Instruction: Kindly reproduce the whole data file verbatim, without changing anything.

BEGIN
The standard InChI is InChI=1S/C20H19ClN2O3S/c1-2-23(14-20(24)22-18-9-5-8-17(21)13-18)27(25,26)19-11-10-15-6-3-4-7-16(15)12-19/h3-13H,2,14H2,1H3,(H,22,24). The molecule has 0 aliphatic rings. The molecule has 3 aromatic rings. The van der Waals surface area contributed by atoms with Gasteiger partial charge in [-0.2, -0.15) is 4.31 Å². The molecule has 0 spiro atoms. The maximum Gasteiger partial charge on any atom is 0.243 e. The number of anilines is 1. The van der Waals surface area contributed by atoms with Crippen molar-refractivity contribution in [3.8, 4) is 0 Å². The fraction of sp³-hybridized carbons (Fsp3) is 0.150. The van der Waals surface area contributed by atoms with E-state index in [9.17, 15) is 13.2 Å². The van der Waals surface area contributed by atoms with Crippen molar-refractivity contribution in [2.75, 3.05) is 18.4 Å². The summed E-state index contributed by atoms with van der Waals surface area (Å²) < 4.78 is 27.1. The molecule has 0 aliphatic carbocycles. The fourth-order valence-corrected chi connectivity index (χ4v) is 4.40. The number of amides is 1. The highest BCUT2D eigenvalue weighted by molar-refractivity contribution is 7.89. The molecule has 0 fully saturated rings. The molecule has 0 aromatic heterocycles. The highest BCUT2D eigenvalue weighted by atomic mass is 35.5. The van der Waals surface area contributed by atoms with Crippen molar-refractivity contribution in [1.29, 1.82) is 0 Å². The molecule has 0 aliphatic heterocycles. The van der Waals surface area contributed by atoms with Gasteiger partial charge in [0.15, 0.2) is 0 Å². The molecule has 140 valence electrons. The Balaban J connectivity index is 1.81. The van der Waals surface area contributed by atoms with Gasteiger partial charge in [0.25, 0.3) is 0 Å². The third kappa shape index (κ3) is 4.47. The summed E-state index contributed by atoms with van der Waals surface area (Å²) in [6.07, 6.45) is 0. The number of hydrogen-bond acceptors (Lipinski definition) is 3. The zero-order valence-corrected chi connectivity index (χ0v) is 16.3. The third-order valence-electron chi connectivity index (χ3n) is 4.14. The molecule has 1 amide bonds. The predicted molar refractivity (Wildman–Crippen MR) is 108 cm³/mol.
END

The standard InChI is InChI=1S/C20H19ClN2O3S/c1-2-23(14-20(24)22-18-9-5-8-17(21)13-18)27(25,26)19-11-10-15-6-3-4-7-16(15)12-19/h3-13H,2,14H2,1H3,(H,22,24). The molecule has 0 aliphatic rings. The molecule has 3 aromatic rings. The van der Waals surface area contributed by atoms with Gasteiger partial charge in [-0.2, -0.15) is 4.31 Å². The molecule has 0 spiro atoms. The maximum Gasteiger partial charge on any atom is 0.243 e. The number of anilines is 1. The van der Waals surface area contributed by atoms with Crippen molar-refractivity contribution in [3.8, 4) is 0 Å². The fraction of sp³-hybridized carbons (Fsp3) is 0.150. The van der Waals surface area contributed by atoms with E-state index in [9.17, 15) is 13.2 Å². The van der Waals surface area contributed by atoms with Crippen molar-refractivity contribution in [2.75, 3.05) is 18.4 Å². The summed E-state index contributed by atoms with van der Waals surface area (Å²) < 4.78 is 27.1. The molecule has 0 aliphatic carbocycles. The fourth-order valence-corrected chi connectivity index (χ4v) is 4.40. The number of amides is 1. The highest BCUT2D eigenvalue weighted by molar-refractivity contribution is 7.89. The molecule has 0 fully saturated rings. The molecule has 0 aromatic heterocycles. The highest BCUT2D eigenvalue weighted by atomic mass is 35.5. The van der Waals surface area contributed by atoms with Crippen molar-refractivity contribution in [1.29, 1.82) is 0 Å². The molecule has 0 aliphatic heterocycles. The van der Waals surface area contributed by atoms with Gasteiger partial charge in [0.15, 0.2) is 0 Å². The molecule has 140 valence electrons. The Balaban J connectivity index is 1.81. The van der Waals surface area contributed by atoms with Gasteiger partial charge in [0.25, 0.3) is 0 Å². The third kappa shape index (κ3) is 4.47. The summed E-state index contributed by atoms with van der Waals surface area (Å²) in [6.07, 6.45) is 0. The number of hydrogen-bond acceptors (Lipinski definition) is 3. The zero-order valence-corrected chi connectivity index (χ0v) is 16.3. The third-order valence-electron chi connectivity index (χ3n) is 4.14. The molecule has 1 amide bonds. The predicted molar refractivity (Wildman–Crippen MR) is 108 cm³/mol.